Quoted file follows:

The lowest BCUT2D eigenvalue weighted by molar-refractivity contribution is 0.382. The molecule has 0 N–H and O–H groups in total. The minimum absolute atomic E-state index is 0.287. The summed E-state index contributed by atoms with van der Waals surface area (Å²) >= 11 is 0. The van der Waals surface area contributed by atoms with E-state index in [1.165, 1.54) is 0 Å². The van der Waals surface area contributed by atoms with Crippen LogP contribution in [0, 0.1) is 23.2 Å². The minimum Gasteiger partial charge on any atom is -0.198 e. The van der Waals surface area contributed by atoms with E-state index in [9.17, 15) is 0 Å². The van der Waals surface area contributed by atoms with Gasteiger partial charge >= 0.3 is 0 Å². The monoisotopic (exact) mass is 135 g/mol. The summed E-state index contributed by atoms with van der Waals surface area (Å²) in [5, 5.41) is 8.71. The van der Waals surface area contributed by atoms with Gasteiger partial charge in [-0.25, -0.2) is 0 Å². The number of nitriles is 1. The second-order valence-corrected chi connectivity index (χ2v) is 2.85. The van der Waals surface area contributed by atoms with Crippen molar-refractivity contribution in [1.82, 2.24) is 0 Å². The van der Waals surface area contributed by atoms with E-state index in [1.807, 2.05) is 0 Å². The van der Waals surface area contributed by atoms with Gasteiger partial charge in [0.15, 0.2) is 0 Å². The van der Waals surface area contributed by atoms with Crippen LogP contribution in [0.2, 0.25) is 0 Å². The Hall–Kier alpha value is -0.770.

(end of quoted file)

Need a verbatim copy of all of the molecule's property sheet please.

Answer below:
The lowest BCUT2D eigenvalue weighted by molar-refractivity contribution is 0.382. The molecule has 0 N–H and O–H groups in total. The minimum absolute atomic E-state index is 0.287. The summed E-state index contributed by atoms with van der Waals surface area (Å²) >= 11 is 0. The van der Waals surface area contributed by atoms with E-state index in [1.165, 1.54) is 0 Å². The van der Waals surface area contributed by atoms with Crippen LogP contribution in [0, 0.1) is 23.2 Å². The minimum Gasteiger partial charge on any atom is -0.198 e. The van der Waals surface area contributed by atoms with E-state index in [9.17, 15) is 0 Å². The van der Waals surface area contributed by atoms with Gasteiger partial charge >= 0.3 is 0 Å². The monoisotopic (exact) mass is 135 g/mol. The summed E-state index contributed by atoms with van der Waals surface area (Å²) in [5, 5.41) is 8.71. The van der Waals surface area contributed by atoms with Gasteiger partial charge in [-0.25, -0.2) is 0 Å². The number of nitriles is 1. The second-order valence-corrected chi connectivity index (χ2v) is 2.85. The van der Waals surface area contributed by atoms with Crippen molar-refractivity contribution in [1.82, 2.24) is 0 Å². The van der Waals surface area contributed by atoms with E-state index in [1.807, 2.05) is 0 Å². The van der Waals surface area contributed by atoms with Gasteiger partial charge in [0.15, 0.2) is 0 Å². The van der Waals surface area contributed by atoms with Crippen LogP contribution in [0.2, 0.25) is 0 Å². The Hall–Kier alpha value is -0.770.